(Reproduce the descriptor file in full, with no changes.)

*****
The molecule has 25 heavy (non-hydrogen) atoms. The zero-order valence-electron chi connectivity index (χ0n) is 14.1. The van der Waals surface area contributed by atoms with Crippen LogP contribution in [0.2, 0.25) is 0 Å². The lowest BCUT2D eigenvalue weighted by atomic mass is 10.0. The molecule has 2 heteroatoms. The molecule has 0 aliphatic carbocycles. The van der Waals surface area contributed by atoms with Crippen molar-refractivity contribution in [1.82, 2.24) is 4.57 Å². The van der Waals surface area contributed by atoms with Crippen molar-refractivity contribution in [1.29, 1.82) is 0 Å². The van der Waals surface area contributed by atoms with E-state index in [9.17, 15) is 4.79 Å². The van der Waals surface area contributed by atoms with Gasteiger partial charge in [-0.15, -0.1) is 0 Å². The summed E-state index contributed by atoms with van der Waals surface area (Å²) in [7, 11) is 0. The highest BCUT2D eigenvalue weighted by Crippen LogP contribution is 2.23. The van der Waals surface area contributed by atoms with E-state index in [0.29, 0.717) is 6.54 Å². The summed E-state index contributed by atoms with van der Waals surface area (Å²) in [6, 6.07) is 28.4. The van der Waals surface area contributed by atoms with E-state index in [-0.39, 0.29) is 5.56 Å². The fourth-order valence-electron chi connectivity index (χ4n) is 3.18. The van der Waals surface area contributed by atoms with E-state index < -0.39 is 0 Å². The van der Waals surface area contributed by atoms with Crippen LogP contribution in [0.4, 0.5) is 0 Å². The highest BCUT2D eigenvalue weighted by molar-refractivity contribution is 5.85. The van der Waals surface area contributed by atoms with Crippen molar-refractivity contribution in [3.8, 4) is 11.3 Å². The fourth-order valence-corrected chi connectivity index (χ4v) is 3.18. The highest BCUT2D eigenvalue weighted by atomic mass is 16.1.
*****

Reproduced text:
The molecule has 25 heavy (non-hydrogen) atoms. The zero-order valence-electron chi connectivity index (χ0n) is 14.1. The van der Waals surface area contributed by atoms with Crippen LogP contribution in [0.2, 0.25) is 0 Å². The lowest BCUT2D eigenvalue weighted by atomic mass is 10.0. The molecule has 2 heteroatoms. The molecule has 0 aliphatic carbocycles. The van der Waals surface area contributed by atoms with Crippen molar-refractivity contribution in [1.82, 2.24) is 4.57 Å². The van der Waals surface area contributed by atoms with Crippen molar-refractivity contribution in [1.29, 1.82) is 0 Å². The van der Waals surface area contributed by atoms with E-state index in [9.17, 15) is 4.79 Å². The van der Waals surface area contributed by atoms with Gasteiger partial charge in [-0.15, -0.1) is 0 Å². The summed E-state index contributed by atoms with van der Waals surface area (Å²) in [7, 11) is 0. The highest BCUT2D eigenvalue weighted by Crippen LogP contribution is 2.23. The van der Waals surface area contributed by atoms with E-state index in [0.29, 0.717) is 6.54 Å². The summed E-state index contributed by atoms with van der Waals surface area (Å²) in [6, 6.07) is 28.4. The van der Waals surface area contributed by atoms with E-state index in [-0.39, 0.29) is 5.56 Å². The fourth-order valence-electron chi connectivity index (χ4n) is 3.18. The van der Waals surface area contributed by atoms with E-state index < -0.39 is 0 Å². The van der Waals surface area contributed by atoms with Crippen LogP contribution in [0.4, 0.5) is 0 Å². The highest BCUT2D eigenvalue weighted by molar-refractivity contribution is 5.85. The van der Waals surface area contributed by atoms with Crippen molar-refractivity contribution in [3.8, 4) is 11.3 Å². The fourth-order valence-corrected chi connectivity index (χ4v) is 3.18. The highest BCUT2D eigenvalue weighted by atomic mass is 16.1.